Conclusion

There is so much information and research available to family lawyers in relation to the developmental needs of the children. It is imperative that we keep on top of the latest research and actively disseminate this information to clients either directly, or by referring our clients to experts who can educate clients about post separation parenting to minimise the effects of separation and divorce on children. Knowing the law is not enough. In order to advise your client’s comprehensively, an understanding of the developmental needs of children is imperative.

In closing, to quote Professor Altobelli "one way of summarising the effect of these amendments succulently is to say – in the absence of violence, abuse or neglect – shared parenting after separation is the desired normal arrangement"16.

Example Checklist For Clients Re Parenting Disputes

Considerations

 

CONSIDERATION

MATERIAL FACTS

1.

Has there been:

(a) Child Abuse;

(b) Family violence (*refer definition Section 4(1));

(c) Any threat of physical/emotional/moral danger;

 

2.

Is there a presumption of shared parental responsibility (*yes, unless 1 above applies);

 

3.

Does equal time with both parents apply: (*Section 65DAA) (best interest and practicable)

(a) Location of households;

(b) Current/future capacity to implement arrangement;

(c) Work commitments of both parties;

(d) Transport to school and other activities;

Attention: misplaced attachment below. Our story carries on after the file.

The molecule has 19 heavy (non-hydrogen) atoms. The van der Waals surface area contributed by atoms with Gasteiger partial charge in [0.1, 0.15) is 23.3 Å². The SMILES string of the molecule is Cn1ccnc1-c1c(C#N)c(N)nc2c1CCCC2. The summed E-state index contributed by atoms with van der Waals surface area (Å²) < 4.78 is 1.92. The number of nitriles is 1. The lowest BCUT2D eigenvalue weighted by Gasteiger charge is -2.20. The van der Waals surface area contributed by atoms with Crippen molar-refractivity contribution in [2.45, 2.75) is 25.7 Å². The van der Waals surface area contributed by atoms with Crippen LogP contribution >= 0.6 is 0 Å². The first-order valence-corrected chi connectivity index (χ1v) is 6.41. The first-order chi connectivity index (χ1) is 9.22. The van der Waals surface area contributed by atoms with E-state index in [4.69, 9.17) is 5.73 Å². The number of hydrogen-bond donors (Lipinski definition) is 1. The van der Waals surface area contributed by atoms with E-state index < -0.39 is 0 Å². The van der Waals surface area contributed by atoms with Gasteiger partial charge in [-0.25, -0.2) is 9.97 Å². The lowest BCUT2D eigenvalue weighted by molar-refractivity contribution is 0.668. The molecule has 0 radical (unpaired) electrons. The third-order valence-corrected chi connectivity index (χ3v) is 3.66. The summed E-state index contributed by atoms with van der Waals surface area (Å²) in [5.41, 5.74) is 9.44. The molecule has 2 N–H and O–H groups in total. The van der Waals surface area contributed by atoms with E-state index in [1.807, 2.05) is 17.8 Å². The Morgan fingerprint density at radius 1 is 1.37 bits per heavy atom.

(e) Washing, cooking, ironing etc;

(f) Attending extra curricular activities;

(g) Can the child emotionally handle living in two homes/environments;

(h) Can the child handle the physical requirements of living in two homes/environments;

(i) Are both parent’s attitude to homework the same;

(j) Are both parent’s attitude to discipline the same;

(k) Are there any health issues with the child which need to be attended to by either parent;

(l) Both parent’s attitude to dental care;

(m) Both parent’s attitude to diet;

(n) Both parent’s attitude to sleeping pattern;

(o) Are both households set up with:-

(i) Two sets of school clothes;

(ii) Two sets of computers/phones/other necessities;

(p) How will the child keep in touch with their friends/neighbours etc from their previous home;

 

4.

Current / future capacity of party to communicate re: shared arrangement:

(a) Current / future capacity of parties to resolve difficulties with shared arrangement:

(i) Past communications problems (example);

(ii) Past communications positives (example);

(iii) Anticipated future problems;

(iv) Anticipated future positives;

(b) The impact of the arrangements on the child;

 

5.

Other relevant matters (Section 60CC):

(a) Age of children;

(b) Extended family involvement;

(c) Others involved in daily care;

(d) Education of children;

(e) Employment of parties;

(f) Children’s health (physical and emotional;

(g) Husband and wife’s health (physical and emotional);

(h) Religion;

(i) Children’s wishes/views (*refer Section 60CD);

(j) Children’s relationship with both parents and grandparents or other relatives;

(k) Relationship between children;

(l) Is it appropriate to separate the children;

(i) From each other sibling; or

(ii) Either parent/grandparent/relative with whom the child lives;

(m) Housing arrangements/sleeping arrangements;

(n) Maintenance and material financial support;

(o) Primary caregiver;

(p) Understanding parenthood/responsibilities of parenthood (each parties’ willingness/ability to encourage close/continuing relationship with children);